New wood is the perfect option if you are looking for a sleek, modern appeal. If you are making furniture to go in a clean, Scandi-style dining room, you’ll want to use new wood. Also, if you are doing intricate woodturning, the consistency of new wood will be your greatest ally!

Challenges of using old wood vs new wood in woodworking

Challenges of using old wood vs new wood in woodworking - old wood floor

Challenges working with old wood

When it comes to working with reclaimed wood, planning and preparation are key to your success.

For planning, you’ll want to see what wood you have and make sure you know how it will be reassembled into your end goal. This can be a rewarding challenge, but mistakes made here can end up with you not having the material to finish your masterpiece. So be careful and go slow.

Next, you’ll need to prep your wood. Because of the effects of time, you’ll most likely need to clean, sand, and condition the wood.

You’ll also want to take special care when dealing with the treasured characteristics of your reclaimed wood. There will be knots that can be very difficult to work around. There might also be effects of weathering and patinas (the luster caused by wear, oxidation, and sun exposure). You might need to take precautions to preserve these surface-level features.

If you take the care to do it right, reclaimed wood can be the perfect material for your next renovation or in your next decorative wall art or hand-carved sculpture project. You can also enjoy repairing antique furniture, building a timber-frame structure, or turning a gnarled branch into a functional object.

Challenges working with new wood

New wood requires a lot less care up front, but it still requires close attention. This is because it will need your help to bring out its most handsome side.

Selecting the right saw blades and sandpaper grit give you the upper hand when manipulating the wood and ripping it to size.

You’ll also want to be aware of the grain, coloring, and moisture content of the material you are using. Great woodworking means working to accentuate the features of the wood while minimizing the negatives.

If you do that, you’ll have the perfect material for precision items like musical instruments and contemporary furniture, as well as projects that require everything to be level and plumb — like architectural millwork.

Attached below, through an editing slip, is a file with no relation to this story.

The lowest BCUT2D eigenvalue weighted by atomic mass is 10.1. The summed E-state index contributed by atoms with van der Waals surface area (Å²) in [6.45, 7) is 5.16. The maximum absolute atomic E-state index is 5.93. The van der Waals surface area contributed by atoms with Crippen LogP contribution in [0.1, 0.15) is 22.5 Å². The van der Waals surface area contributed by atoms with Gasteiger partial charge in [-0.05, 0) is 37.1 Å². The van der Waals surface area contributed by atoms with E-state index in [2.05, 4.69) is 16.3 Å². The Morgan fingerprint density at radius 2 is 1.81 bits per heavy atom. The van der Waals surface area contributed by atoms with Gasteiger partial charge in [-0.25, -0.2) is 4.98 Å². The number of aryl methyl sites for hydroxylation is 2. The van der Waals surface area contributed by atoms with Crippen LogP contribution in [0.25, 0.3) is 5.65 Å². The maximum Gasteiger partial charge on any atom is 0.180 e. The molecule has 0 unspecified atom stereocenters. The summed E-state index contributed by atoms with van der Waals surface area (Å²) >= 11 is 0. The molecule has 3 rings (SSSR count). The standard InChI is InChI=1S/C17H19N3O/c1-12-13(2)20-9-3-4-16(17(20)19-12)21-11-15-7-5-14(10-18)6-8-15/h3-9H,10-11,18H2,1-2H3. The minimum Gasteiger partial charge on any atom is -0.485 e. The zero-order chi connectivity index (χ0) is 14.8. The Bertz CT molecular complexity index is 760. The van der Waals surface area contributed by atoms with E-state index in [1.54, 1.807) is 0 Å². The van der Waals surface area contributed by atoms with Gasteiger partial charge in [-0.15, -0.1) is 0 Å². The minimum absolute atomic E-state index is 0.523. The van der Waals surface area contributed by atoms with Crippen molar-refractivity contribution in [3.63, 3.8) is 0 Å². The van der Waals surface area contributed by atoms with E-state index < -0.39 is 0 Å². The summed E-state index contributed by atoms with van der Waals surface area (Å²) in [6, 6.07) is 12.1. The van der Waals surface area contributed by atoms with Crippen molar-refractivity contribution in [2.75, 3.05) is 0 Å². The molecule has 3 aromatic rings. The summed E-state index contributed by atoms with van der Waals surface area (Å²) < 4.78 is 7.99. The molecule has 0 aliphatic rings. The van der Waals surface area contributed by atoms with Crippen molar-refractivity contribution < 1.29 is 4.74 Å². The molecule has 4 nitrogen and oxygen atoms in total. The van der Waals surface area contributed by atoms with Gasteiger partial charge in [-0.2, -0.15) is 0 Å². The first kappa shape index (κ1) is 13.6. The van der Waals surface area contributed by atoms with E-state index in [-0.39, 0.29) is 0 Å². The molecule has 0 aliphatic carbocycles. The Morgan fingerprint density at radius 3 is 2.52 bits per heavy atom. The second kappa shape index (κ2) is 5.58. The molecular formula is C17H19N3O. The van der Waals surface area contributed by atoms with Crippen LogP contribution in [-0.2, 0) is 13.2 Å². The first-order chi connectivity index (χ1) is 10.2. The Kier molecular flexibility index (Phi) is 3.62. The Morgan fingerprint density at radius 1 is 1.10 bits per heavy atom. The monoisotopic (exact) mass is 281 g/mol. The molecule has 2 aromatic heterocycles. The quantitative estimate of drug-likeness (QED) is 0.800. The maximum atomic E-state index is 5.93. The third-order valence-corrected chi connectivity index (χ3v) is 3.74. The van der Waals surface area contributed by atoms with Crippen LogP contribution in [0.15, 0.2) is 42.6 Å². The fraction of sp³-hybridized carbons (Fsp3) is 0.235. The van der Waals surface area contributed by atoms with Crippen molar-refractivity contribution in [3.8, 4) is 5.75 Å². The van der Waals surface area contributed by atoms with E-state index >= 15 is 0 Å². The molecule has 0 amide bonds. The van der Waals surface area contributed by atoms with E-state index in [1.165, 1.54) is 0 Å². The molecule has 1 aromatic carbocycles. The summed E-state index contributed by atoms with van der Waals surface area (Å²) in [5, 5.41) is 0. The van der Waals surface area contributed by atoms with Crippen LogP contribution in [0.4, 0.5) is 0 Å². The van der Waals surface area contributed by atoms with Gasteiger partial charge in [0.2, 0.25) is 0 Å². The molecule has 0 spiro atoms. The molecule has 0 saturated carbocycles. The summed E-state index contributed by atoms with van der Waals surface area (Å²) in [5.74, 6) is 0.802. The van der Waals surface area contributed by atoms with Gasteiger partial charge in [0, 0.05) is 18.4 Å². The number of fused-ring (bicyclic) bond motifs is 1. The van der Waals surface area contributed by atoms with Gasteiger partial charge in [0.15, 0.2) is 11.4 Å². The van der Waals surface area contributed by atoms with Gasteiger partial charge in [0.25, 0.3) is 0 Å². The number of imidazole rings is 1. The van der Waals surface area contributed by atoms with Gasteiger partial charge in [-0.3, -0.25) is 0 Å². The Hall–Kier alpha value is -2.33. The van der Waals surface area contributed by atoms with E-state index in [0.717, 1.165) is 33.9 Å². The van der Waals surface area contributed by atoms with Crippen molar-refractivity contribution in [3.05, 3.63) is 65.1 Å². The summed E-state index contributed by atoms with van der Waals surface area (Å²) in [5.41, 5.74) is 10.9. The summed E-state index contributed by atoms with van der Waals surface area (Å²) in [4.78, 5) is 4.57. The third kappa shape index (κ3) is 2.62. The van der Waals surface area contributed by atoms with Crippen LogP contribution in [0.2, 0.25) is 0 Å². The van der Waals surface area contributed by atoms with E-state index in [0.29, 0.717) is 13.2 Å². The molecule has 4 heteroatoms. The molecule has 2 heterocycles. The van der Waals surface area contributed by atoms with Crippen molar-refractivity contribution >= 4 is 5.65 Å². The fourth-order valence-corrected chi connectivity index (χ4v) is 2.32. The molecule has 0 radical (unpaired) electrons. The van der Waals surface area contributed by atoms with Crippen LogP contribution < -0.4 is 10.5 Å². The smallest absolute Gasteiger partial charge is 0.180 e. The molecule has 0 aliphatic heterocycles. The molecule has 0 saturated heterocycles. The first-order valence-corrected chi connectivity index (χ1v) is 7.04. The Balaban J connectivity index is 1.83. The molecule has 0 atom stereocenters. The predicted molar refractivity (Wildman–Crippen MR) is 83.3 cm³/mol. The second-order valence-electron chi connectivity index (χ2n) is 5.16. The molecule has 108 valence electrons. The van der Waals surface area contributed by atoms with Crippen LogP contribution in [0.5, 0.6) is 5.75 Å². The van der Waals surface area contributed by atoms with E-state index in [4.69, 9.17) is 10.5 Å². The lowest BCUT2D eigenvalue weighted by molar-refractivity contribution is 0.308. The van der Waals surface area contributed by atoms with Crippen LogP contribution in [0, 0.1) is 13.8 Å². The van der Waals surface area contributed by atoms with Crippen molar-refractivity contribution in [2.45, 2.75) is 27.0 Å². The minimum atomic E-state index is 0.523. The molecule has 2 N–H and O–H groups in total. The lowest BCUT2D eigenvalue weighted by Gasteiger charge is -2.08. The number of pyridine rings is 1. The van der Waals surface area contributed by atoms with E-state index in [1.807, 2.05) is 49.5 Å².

Pros and cons of old wood and new wood

Below, we'll summarize the pros and cons of these two wood options to make your choice as easy as possible.

Pros and cons of old wood

Pros of working with reclaimed wood include:

  • Sustainability

  • Character

  • History

  • Sustainability

Cons of working with reclaimed wood include:

  • Damage (from insects, weathering, etc.)

  • Hidden defects

  • Warping

Pros and cons of working with new wood

Pros of working with new wood include:

  • Availability

  • Consistency

  • Ease of Use

Cons of working with new wood include:

  • Sustainability concerns

  • Flattened character

  • Low quality

Comparison takeaways

Comparison takeaways - wooden boards in a stack

When it comes to comparing reclaimed wood to new wood, there is no “right” or “wrong” answer. It comes down to the preference of the woodworker, the demands of the current project, and the feasibility of using the material for the job.

It can also come down to extremely practical concerns. Maybe you have a lot of wood you can reclaim, so it is just more affordable to go that route. On the other hand, not everyone has access to a lot of quality wood that they can reclaim.

There is also the environmental factor. If you are concerned with sustainability and can’t find a trustworthy source for new wood, reclaimed wood might be your only option.

Final thoughts on old wood vs new wood

Whatever your project and whatever your skill level, your choice of wood is the first step. It determines everything that comes after.

So if you are excited to begin a new journey in the art of woodworking, or want to take your next piece to the next level — make sure you are selecting the right wood!

Please write in the comments below and share your stories of using reclaimed or new wood. What did you learn?